SLI Systems co-founders Geoff Brash and Steve Marder were two of the initial shareholders of the search engine developer who sold some 6.8 percent of the company at the end its 16-month lock-up period at 23 percent below last year’s offer price in a placement largely made up of institutional investors.
Brash, vice president of SLI’s business intelligence, halved his stake to now hold 1.2 million of SLI shares, while non-executive director Marder reduced his holding by 410,000 shares to 4.3 million shares, the Christchurch-based software developer said in a statement. Brash said “personal and family circumstances” prompted his sell-down, and that he still retains support in the business. All up, initial shareholders sold off some 4.2 million of the 40.1 million locked-up shares at $1.15 apiece yesterday.
That’s below the $1.50 price the shares sold at in May last year when SLI raised $27 million in an initial public offering, of which $12 million went to the existing shareholders. Yesterday’s sale reaped a further $4.8 million for the initial shareholders, who had agreed to place about two-thirds of the firm’s issued stock in escrow until the company released its 2014 annual results.
Chief executive Shaun Ryan, who didn’t sell down his 4.2 percent stake, told BusinessDesk the initial shareholders decided to coordinate the share sale when the escrow came off, and engaged Forsyth Barr and Craigs Investment Partners to do so.
“The majority of shareholders didn’t want to sell at this sort of price, myself included,” Ryan said. “Everyone has their own reasons why the want to sell, some people have had shares for 13 years, some people have their entire net worth tied up in there.”
SLI’s initial shareholders included Pioneer Capital, Lynnwood Holdings, Marder Media Group, Grant James Ryan Family Trust, Geoffrey Michael Brash, Shaun William Ryan Family Trust, Michael Arthur Grantham, Kevin Taylor Family Trust, and Rob van Noblen Family Trust, according to its prospectus.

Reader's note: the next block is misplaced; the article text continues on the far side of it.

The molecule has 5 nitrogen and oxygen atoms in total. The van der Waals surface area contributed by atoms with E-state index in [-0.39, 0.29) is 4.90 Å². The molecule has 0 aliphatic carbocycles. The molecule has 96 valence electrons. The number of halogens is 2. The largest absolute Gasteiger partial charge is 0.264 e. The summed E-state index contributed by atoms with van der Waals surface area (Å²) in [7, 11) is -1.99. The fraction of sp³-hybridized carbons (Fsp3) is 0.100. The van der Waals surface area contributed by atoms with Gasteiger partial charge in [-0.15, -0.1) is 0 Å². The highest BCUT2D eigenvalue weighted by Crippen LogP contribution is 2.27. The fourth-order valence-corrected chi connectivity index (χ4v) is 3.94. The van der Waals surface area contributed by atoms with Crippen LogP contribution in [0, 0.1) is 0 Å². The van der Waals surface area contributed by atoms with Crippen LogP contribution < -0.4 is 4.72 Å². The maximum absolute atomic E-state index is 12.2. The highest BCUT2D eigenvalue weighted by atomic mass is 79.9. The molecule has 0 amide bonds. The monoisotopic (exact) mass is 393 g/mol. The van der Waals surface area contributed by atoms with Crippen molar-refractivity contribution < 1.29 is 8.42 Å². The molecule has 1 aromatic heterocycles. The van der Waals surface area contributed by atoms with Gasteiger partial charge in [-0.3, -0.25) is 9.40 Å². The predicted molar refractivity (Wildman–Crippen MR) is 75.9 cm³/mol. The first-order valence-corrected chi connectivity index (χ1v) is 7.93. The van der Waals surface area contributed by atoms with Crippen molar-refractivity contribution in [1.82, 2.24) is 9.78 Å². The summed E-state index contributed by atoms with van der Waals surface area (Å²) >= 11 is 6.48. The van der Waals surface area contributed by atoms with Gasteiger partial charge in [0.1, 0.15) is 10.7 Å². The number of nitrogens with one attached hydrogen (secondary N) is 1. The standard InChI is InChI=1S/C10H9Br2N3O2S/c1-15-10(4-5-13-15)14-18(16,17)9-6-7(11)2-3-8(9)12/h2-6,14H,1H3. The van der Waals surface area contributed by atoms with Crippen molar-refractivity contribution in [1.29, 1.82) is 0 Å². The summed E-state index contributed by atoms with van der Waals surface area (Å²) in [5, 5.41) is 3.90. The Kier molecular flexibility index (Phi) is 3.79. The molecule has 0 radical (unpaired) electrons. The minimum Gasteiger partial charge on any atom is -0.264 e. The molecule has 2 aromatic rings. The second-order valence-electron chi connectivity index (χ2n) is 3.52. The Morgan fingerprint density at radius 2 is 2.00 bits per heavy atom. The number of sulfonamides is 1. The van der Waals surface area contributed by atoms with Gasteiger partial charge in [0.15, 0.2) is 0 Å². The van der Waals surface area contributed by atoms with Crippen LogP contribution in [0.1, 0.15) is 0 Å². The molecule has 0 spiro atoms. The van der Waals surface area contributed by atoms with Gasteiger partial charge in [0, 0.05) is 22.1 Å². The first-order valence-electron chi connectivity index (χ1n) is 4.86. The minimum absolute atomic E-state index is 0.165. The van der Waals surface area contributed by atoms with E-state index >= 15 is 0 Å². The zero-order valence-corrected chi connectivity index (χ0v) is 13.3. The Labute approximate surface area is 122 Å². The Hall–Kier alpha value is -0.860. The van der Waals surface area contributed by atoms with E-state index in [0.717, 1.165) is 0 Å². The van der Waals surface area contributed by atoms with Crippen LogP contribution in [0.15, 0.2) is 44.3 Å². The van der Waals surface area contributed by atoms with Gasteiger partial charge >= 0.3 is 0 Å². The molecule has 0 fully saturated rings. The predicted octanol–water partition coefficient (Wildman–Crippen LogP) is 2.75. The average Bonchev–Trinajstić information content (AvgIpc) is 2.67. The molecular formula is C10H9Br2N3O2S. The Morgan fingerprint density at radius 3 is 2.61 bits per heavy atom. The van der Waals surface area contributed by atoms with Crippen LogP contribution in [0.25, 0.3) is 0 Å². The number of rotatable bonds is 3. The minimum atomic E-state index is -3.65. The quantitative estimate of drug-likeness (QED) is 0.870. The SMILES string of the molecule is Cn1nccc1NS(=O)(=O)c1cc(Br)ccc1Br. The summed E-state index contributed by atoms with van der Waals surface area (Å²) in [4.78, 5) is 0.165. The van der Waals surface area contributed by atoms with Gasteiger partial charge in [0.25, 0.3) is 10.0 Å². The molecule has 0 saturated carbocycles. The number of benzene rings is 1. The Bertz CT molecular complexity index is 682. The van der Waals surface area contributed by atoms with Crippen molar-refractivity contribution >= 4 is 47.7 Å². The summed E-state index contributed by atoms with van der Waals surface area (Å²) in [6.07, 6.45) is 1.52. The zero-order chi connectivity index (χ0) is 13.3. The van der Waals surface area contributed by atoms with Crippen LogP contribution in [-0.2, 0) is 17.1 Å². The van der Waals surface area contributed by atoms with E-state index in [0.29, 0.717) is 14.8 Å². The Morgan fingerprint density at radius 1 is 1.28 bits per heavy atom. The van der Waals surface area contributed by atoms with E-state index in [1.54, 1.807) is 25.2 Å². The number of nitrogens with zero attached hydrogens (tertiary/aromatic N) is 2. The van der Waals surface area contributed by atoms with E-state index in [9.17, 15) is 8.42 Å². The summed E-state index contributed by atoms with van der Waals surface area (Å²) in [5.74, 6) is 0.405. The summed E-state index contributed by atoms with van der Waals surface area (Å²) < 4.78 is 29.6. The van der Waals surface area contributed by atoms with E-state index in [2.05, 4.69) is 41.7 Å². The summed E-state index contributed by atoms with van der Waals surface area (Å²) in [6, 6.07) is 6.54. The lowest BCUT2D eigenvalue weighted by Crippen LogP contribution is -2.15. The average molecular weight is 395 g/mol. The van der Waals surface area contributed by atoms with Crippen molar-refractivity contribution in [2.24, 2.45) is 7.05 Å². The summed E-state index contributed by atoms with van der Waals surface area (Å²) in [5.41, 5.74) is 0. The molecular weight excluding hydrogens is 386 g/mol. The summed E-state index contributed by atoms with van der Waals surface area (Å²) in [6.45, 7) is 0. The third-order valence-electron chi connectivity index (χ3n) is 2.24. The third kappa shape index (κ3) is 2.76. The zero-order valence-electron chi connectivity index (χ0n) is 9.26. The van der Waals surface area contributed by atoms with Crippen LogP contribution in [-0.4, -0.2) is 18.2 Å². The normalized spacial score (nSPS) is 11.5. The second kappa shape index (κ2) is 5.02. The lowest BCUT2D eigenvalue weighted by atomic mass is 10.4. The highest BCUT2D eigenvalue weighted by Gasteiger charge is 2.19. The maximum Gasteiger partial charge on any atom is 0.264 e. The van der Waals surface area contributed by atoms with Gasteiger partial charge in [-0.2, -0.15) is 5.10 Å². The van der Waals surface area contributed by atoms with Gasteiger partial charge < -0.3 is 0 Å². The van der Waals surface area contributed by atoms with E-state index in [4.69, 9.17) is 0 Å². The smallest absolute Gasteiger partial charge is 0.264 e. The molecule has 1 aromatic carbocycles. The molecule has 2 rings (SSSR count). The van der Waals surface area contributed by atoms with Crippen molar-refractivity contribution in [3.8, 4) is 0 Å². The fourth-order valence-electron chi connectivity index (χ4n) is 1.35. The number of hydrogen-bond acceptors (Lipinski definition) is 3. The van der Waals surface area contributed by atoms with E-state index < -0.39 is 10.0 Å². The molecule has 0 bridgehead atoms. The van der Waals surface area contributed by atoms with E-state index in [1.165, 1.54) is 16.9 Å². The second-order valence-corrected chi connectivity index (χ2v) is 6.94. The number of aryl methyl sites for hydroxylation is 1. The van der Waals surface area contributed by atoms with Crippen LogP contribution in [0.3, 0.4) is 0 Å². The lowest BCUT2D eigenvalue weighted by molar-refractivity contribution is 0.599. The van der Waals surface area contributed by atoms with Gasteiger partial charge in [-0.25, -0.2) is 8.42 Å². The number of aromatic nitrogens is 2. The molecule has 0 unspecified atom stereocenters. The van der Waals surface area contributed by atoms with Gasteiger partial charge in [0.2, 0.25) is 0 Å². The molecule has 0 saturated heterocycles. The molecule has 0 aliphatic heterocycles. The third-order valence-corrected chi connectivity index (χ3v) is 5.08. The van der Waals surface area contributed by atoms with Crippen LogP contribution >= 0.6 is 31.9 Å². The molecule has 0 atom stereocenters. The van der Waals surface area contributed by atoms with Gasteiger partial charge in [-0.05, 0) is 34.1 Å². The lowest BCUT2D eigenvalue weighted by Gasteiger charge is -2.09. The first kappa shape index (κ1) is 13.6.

The shares fell 2.3 percent to $1.29 on the NZX today and have declined some 54 percent from a high in January of $2.90.
Grant Williamson, director at Hamilton Hindin Greene, said the end of the escrow period created an overhang for the stock, which led to its weakness.
“A reasonably large number of shares that the holder is looking to sell is creating an overhang and therefore buyers will be a little bit cautious until that is removed,” Williamson said. “With those crosses going through yesterday at a $1.15 that’s caused a little bit of selling on the market today to bring the market price closer to that crossing price that we saw yesterday.”
Last month SLI posted a loss of $5.7 million for the 12 months ended June 30, smaller than the $7.2 million loss forecast in its offer documents in May last year. Operating revenue was $22.1 million, about matching its forecast for $22.2 million, while cash reserves were $11.4 million, versus the $7.3 million flagged in its prospectus.
SLI is forgoing short-term profit and reinvesting earnings to fund its growth plans as it hopes to capitalise on the growing e-commerce market, particularly in the US, and says its software as a service is the second biggest after Oracle providing online retailers with suggestive search engines.